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Babymetal conquer Rock On The Range

Babymetal plant the flag for the Fox God on their first trip to Rock On The Range

Babymetal just don’t give a shit. The festival slot – an industry euphemism for, ‘get up, get on with it, and fuck off,’ clearly doesn’t have bearing in the Fox God’s world, because for the last four, maybe five minutes their backing band (Gods Of Metal or Kami Band depending on who you ask), have been playing the same elaborate drum-roll in anticipation of Su-metal, Moametal and Yuimetal taking the stage.

Despite all this, the immaculately-presented centrepieces of this Japanese metal phenomenon are still hanging back on the side where a amount of gawkers – from industry-types to a wildly diverse selection of fellow Rock On The Range acts – who have turned up to see what the hubbub is about, and it’s the same out front, too.

How did this happen? What’s evident is that in the time since the video for Gimme Chocolate broke the internet over a year ago is that Babymetal, whatever you think of them, aren’t going away anytime soon. That’s because, again – whatever you think of them – there’s something so visually arresting, so outrageously heavy, and so hallucinogenically strange yet wildly entertaining about it all that even the most hardened metalheads here seem powerless to resist.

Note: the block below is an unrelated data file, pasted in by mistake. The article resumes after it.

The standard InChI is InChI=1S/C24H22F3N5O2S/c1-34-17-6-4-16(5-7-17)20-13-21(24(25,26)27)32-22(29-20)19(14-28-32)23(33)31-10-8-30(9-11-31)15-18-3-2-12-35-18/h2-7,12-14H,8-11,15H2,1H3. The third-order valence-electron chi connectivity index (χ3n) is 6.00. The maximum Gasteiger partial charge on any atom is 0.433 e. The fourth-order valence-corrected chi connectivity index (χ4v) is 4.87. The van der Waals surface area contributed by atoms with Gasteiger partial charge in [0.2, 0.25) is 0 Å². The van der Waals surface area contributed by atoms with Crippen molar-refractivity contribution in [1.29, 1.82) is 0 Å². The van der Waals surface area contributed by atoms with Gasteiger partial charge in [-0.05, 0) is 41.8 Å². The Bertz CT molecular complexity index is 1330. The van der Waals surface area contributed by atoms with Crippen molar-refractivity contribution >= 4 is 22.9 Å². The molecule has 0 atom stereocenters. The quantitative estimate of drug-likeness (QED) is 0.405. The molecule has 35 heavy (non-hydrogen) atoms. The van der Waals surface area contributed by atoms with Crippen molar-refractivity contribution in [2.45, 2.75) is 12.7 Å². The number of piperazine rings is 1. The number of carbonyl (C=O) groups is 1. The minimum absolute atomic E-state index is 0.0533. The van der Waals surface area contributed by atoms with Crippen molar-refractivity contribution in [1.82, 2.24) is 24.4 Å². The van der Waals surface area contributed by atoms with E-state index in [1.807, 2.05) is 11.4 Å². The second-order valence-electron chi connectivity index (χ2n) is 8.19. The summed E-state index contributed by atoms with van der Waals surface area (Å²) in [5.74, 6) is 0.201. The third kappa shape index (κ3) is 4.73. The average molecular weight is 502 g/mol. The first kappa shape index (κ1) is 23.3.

And it isn’t long before the pit becomes a conveyor belt of smiling crowdsurfers – four or five at a time – being dumped onto security. It’s hilarious to watch, but if there wasn’t something truly brilliant about it all it just wouldn’t work. The age of the Fox God is upon us. All hail.

All photos by Stephanie Cabral.

Alexander Milas is an erstwhile archaeologist, broadcaster, music journalist and award-winning decade-long ex-editor-in-chief of Metal Hammer magazine. In 2017 he founded Twin V (opens in new tab), a creative solutions and production company.  In 2019 he launched the World Metal Congress (opens in new tab), a celebration of heavy metal’s global impact and an exploration of the issues affecting its community. His other projects include Space Rocks (opens in new tab), a festival space exploration in partnership with the European Space Agency and the Heavy Metal Truants, a charity cycle ride which has raised over a million pounds for four children's charities which he co-founded with Iron Maiden manager Rod Smallwood. He is Eddietor of the official Iron Maiden Fan Club, head of the Heavy Metal Cycling Club (opens in new tab), and works closely with Earth Percent, a climate action group. He has a cat named Angus.